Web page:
Review: Rules For Living (Sydney Theatre Company)

Venue: Roslyn Packer Theatre (Sydney NSW), Nov 2 – Dec 19, 2020
Playwright: Sam Holcroft
Director: Susanna Dowling
Cast: Ella Jacob, Keegan Joyce, Amber McMahon, Hazem Shammas, Bruce Spence, Sonia Todd, Nikita Waldron
Images by Daniel Boud

Theatre review
It is Christmas lunch at Francis’ home in the affluent North Shore. He is a successful lawyer, and both his sons are desperately trying to follow in his footsteps, although their authentic passions lie clearly in other fields. A lot of Sam Holcroft’s Rules For Living talks about the conflict between who we are, and who we are expected to be. It is about the standards set by society, by family, friends and lovers, that have very little to do with what one needs for a satisfying existence, and everything to do with obedience, and for keeping up with the joneses. An examination of middle class mirage is plat du jour, as served up by this predictable comedy, giving us nothing edgy or indeed revelatory.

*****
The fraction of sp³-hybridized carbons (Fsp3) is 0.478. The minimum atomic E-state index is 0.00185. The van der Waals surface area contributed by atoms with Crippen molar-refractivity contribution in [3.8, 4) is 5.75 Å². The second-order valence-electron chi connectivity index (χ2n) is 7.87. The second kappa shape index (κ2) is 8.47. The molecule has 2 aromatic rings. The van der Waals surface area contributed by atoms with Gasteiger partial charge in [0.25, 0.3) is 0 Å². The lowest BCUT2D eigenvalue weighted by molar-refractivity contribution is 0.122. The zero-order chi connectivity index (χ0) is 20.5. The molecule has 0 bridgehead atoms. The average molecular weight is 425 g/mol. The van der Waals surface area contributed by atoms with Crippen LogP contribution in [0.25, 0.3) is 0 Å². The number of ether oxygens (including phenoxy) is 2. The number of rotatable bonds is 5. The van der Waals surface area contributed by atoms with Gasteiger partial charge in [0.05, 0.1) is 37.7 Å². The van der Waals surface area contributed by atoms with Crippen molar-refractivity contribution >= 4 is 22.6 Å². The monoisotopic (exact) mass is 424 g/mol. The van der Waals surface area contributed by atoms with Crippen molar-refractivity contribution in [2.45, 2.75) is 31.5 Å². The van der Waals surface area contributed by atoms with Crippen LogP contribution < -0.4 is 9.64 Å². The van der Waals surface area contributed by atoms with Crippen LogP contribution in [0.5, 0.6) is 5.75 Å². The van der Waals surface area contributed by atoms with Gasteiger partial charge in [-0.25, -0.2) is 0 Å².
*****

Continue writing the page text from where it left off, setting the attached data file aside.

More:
Actor Sonia Todd plays Edith, mother to the boys, especially effective when bringing emphasis to the irony of narcissistic anguish in people who have it all. Everything is too stressful in her perfect world, where not a hair is allowed to be out of place. Todd offers an accurate sense of bourgeois uptight-ness, that is valuable in our understanding of early twenty-first century Western civilisation, even though the noisy ensemble piece does ultimately prevent anything meaningful or profound to be properly conveyed.

Directed by Susanna Dowling, the show is consistently energetic, but bewilderingly unfunny. The performers work extraordinarily hard to entertain, but none seems to have located any significant humour in the piece, that they so laboriously bring to the stage. Their approaches range from realist to absurdist, all of which miss the mark, although it can often appear that there is little in the writing that is inherently amusing. Design aspects are elegant and polished, but conservatively rendered, for a production that looks, sounds and feels like the hundred Christmas comedies that have come before, always unthreatening, but banal at best.